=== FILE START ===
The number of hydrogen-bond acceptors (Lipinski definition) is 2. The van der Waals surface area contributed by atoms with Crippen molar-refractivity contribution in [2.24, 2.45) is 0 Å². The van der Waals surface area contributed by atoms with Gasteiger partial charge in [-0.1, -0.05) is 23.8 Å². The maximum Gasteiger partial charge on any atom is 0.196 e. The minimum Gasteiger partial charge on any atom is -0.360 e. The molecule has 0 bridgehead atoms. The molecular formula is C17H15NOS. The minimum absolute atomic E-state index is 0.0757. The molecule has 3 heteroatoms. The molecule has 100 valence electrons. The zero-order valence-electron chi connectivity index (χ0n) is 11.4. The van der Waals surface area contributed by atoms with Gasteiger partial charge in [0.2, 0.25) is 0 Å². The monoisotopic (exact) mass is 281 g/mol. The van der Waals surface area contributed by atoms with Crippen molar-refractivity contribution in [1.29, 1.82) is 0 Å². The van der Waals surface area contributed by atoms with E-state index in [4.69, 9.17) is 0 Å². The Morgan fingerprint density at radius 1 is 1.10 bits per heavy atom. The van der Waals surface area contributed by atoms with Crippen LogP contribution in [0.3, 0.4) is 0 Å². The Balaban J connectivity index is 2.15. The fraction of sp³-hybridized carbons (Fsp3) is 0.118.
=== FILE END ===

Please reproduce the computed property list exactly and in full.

The number of hydrogen-bond acceptors (Lipinski definition) is 2. The van der Waals surface area contributed by atoms with Crippen molar-refractivity contribution in [2.24, 2.45) is 0 Å². The van der Waals surface area contributed by atoms with Gasteiger partial charge in [-0.1, -0.05) is 23.8 Å². The maximum Gasteiger partial charge on any atom is 0.196 e. The minimum Gasteiger partial charge on any atom is -0.360 e. The molecule has 0 bridgehead atoms. The molecular formula is C17H15NOS. The minimum absolute atomic E-state index is 0.0757. The molecule has 3 heteroatoms. The molecule has 100 valence electrons. The zero-order valence-electron chi connectivity index (χ0n) is 11.4. The van der Waals surface area contributed by atoms with Gasteiger partial charge in [0.2, 0.25) is 0 Å². The monoisotopic (exact) mass is 281 g/mol. The van der Waals surface area contributed by atoms with Crippen molar-refractivity contribution in [1.29, 1.82) is 0 Å². The van der Waals surface area contributed by atoms with E-state index in [4.69, 9.17) is 0 Å². The Morgan fingerprint density at radius 1 is 1.10 bits per heavy atom. The van der Waals surface area contributed by atoms with Crippen LogP contribution in [0.3, 0.4) is 0 Å². The Balaban J connectivity index is 2.15. The fraction of sp³-hybridized carbons (Fsp3) is 0.118.